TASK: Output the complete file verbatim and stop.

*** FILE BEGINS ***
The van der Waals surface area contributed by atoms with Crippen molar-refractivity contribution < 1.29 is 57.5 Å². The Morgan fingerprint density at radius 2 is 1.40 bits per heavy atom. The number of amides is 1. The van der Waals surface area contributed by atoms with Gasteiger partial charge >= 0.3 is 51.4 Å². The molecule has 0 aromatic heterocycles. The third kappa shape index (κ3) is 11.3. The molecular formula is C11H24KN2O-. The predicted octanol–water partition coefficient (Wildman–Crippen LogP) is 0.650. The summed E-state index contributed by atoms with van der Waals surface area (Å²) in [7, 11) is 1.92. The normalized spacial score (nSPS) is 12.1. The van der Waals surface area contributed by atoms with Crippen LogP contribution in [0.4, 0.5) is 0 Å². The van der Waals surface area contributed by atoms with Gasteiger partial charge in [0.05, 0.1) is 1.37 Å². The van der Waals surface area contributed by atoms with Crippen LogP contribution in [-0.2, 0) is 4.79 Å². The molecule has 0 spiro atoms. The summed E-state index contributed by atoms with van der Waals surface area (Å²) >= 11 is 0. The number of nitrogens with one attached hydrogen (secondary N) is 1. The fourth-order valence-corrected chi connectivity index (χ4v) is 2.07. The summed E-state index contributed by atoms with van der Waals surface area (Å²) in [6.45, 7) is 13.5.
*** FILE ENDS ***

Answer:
The van der Waals surface area contributed by atoms with Crippen molar-refractivity contribution < 1.29 is 57.5 Å². The Morgan fingerprint density at radius 2 is 1.40 bits per heavy atom. The number of amides is 1. The van der Waals surface area contributed by atoms with Gasteiger partial charge >= 0.3 is 51.4 Å². The molecule has 0 aromatic heterocycles. The third kappa shape index (κ3) is 11.3. The molecular formula is C11H24KN2O-. The predicted octanol–water partition coefficient (Wildman–Crippen LogP) is 0.650. The summed E-state index contributed by atoms with van der Waals surface area (Å²) in [7, 11) is 1.92. The normalized spacial score (nSPS) is 12.1. The van der Waals surface area contributed by atoms with Crippen LogP contribution in [0.4, 0.5) is 0 Å². The van der Waals surface area contributed by atoms with Gasteiger partial charge in [0.05, 0.1) is 1.37 Å². The van der Waals surface area contributed by atoms with Crippen LogP contribution in [-0.2, 0) is 4.79 Å². The molecule has 0 spiro atoms. The summed E-state index contributed by atoms with van der Waals surface area (Å²) >= 11 is 0. The number of nitrogens with one attached hydrogen (secondary N) is 1. The fourth-order valence-corrected chi connectivity index (χ4v) is 2.07. The summed E-state index contributed by atoms with van der Waals surface area (Å²) in [6.45, 7) is 13.5.